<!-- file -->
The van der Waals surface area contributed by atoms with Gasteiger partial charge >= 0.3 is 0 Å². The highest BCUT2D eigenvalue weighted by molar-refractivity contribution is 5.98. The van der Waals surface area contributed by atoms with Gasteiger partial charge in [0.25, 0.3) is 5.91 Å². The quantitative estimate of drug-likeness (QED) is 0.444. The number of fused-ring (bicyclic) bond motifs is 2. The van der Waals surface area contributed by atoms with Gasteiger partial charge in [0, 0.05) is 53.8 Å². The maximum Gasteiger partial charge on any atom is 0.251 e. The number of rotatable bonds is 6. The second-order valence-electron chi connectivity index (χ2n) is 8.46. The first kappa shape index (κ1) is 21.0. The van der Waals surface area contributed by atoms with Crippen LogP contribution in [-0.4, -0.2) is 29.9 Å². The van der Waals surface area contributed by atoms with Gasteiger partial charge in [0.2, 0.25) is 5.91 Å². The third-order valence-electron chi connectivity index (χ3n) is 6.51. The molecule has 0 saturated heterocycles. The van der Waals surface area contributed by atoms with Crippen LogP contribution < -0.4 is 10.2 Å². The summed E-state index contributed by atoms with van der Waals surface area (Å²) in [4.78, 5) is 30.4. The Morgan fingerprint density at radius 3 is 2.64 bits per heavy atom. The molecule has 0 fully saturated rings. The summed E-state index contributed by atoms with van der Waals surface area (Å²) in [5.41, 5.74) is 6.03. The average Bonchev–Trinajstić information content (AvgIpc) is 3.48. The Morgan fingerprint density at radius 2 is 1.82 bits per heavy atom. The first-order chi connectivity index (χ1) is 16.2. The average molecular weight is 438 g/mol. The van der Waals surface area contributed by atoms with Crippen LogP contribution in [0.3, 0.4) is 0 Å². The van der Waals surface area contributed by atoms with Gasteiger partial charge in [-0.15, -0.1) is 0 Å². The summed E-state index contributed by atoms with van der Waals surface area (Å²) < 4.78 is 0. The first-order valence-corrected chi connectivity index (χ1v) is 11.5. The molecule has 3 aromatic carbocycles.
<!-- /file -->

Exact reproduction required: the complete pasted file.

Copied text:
The van der Waals surface area contributed by atoms with Gasteiger partial charge >= 0.3 is 0 Å². The highest BCUT2D eigenvalue weighted by molar-refractivity contribution is 5.98. The van der Waals surface area contributed by atoms with Gasteiger partial charge in [0.25, 0.3) is 5.91 Å². The quantitative estimate of drug-likeness (QED) is 0.444. The number of fused-ring (bicyclic) bond motifs is 2. The van der Waals surface area contributed by atoms with Gasteiger partial charge in [0, 0.05) is 53.8 Å². The maximum Gasteiger partial charge on any atom is 0.251 e. The number of rotatable bonds is 6. The second-order valence-electron chi connectivity index (χ2n) is 8.46. The first kappa shape index (κ1) is 21.0. The van der Waals surface area contributed by atoms with Crippen LogP contribution in [-0.4, -0.2) is 29.9 Å². The van der Waals surface area contributed by atoms with Gasteiger partial charge in [0.2, 0.25) is 5.91 Å². The third-order valence-electron chi connectivity index (χ3n) is 6.51. The molecule has 0 saturated heterocycles. The van der Waals surface area contributed by atoms with Crippen LogP contribution < -0.4 is 10.2 Å². The summed E-state index contributed by atoms with van der Waals surface area (Å²) in [4.78, 5) is 30.4. The Morgan fingerprint density at radius 3 is 2.64 bits per heavy atom. The molecule has 0 fully saturated rings. The summed E-state index contributed by atoms with van der Waals surface area (Å²) in [5.41, 5.74) is 6.03. The average Bonchev–Trinajstić information content (AvgIpc) is 3.48. The Morgan fingerprint density at radius 2 is 1.82 bits per heavy atom. The first-order chi connectivity index (χ1) is 16.2. The average molecular weight is 438 g/mol. The van der Waals surface area contributed by atoms with Crippen LogP contribution in [0.3, 0.4) is 0 Å². The van der Waals surface area contributed by atoms with Gasteiger partial charge in [-0.15, -0.1) is 0 Å². The summed E-state index contributed by atoms with van der Waals surface area (Å²) < 4.78 is 0. The first-order valence-corrected chi connectivity index (χ1v) is 11.5. The molecule has 3 aromatic carbocycles.